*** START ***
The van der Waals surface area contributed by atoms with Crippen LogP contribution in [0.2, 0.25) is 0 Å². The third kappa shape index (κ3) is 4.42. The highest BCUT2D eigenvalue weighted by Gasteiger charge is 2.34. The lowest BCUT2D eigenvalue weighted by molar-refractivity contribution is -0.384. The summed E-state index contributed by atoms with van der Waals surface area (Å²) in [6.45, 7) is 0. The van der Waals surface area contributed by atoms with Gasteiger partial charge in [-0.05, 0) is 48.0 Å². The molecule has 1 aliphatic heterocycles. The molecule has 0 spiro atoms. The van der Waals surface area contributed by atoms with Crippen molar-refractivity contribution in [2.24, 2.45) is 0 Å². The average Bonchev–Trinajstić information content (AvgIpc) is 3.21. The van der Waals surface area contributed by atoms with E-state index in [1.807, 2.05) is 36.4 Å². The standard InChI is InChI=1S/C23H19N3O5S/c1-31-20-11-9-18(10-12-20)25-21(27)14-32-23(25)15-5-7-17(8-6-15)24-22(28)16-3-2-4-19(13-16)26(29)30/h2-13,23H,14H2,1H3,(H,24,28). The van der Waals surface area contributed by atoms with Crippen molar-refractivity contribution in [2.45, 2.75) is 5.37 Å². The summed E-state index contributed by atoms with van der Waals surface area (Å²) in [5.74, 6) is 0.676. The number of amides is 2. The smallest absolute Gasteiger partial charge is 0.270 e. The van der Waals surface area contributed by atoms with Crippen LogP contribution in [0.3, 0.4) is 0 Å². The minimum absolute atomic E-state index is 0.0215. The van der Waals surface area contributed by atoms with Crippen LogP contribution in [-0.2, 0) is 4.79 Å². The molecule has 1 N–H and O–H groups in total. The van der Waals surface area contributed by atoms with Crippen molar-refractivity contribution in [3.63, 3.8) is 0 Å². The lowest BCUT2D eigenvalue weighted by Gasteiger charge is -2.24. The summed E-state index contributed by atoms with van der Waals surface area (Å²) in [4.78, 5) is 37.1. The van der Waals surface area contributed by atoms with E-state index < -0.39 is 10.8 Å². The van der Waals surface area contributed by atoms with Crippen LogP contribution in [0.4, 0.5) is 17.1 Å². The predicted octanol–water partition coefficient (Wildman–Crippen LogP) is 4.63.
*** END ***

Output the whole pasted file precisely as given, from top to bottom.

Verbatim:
The van der Waals surface area contributed by atoms with Crippen LogP contribution in [0.2, 0.25) is 0 Å². The third kappa shape index (κ3) is 4.42. The highest BCUT2D eigenvalue weighted by Gasteiger charge is 2.34. The lowest BCUT2D eigenvalue weighted by molar-refractivity contribution is -0.384. The summed E-state index contributed by atoms with van der Waals surface area (Å²) in [6.45, 7) is 0. The van der Waals surface area contributed by atoms with Gasteiger partial charge in [-0.05, 0) is 48.0 Å². The molecule has 1 aliphatic heterocycles. The molecule has 0 spiro atoms. The van der Waals surface area contributed by atoms with Crippen molar-refractivity contribution in [2.24, 2.45) is 0 Å². The average Bonchev–Trinajstić information content (AvgIpc) is 3.21. The van der Waals surface area contributed by atoms with E-state index in [1.807, 2.05) is 36.4 Å². The standard InChI is InChI=1S/C23H19N3O5S/c1-31-20-11-9-18(10-12-20)25-21(27)14-32-23(25)15-5-7-17(8-6-15)24-22(28)16-3-2-4-19(13-16)26(29)30/h2-13,23H,14H2,1H3,(H,24,28). The van der Waals surface area contributed by atoms with Crippen molar-refractivity contribution in [2.45, 2.75) is 5.37 Å². The summed E-state index contributed by atoms with van der Waals surface area (Å²) in [5.74, 6) is 0.676. The number of amides is 2. The smallest absolute Gasteiger partial charge is 0.270 e. The van der Waals surface area contributed by atoms with Crippen LogP contribution in [0.3, 0.4) is 0 Å². The minimum absolute atomic E-state index is 0.0215. The van der Waals surface area contributed by atoms with Crippen LogP contribution in [-0.2, 0) is 4.79 Å². The molecule has 1 N–H and O–H groups in total. The van der Waals surface area contributed by atoms with Crippen molar-refractivity contribution in [3.63, 3.8) is 0 Å². The lowest BCUT2D eigenvalue weighted by Gasteiger charge is -2.24. The summed E-state index contributed by atoms with van der Waals surface area (Å²) in [4.78, 5) is 37.1. The van der Waals surface area contributed by atoms with E-state index < -0.39 is 10.8 Å². The van der Waals surface area contributed by atoms with Crippen LogP contribution in [0.4, 0.5) is 17.1 Å². The predicted octanol–water partition coefficient (Wildman–Crippen LogP) is 4.63.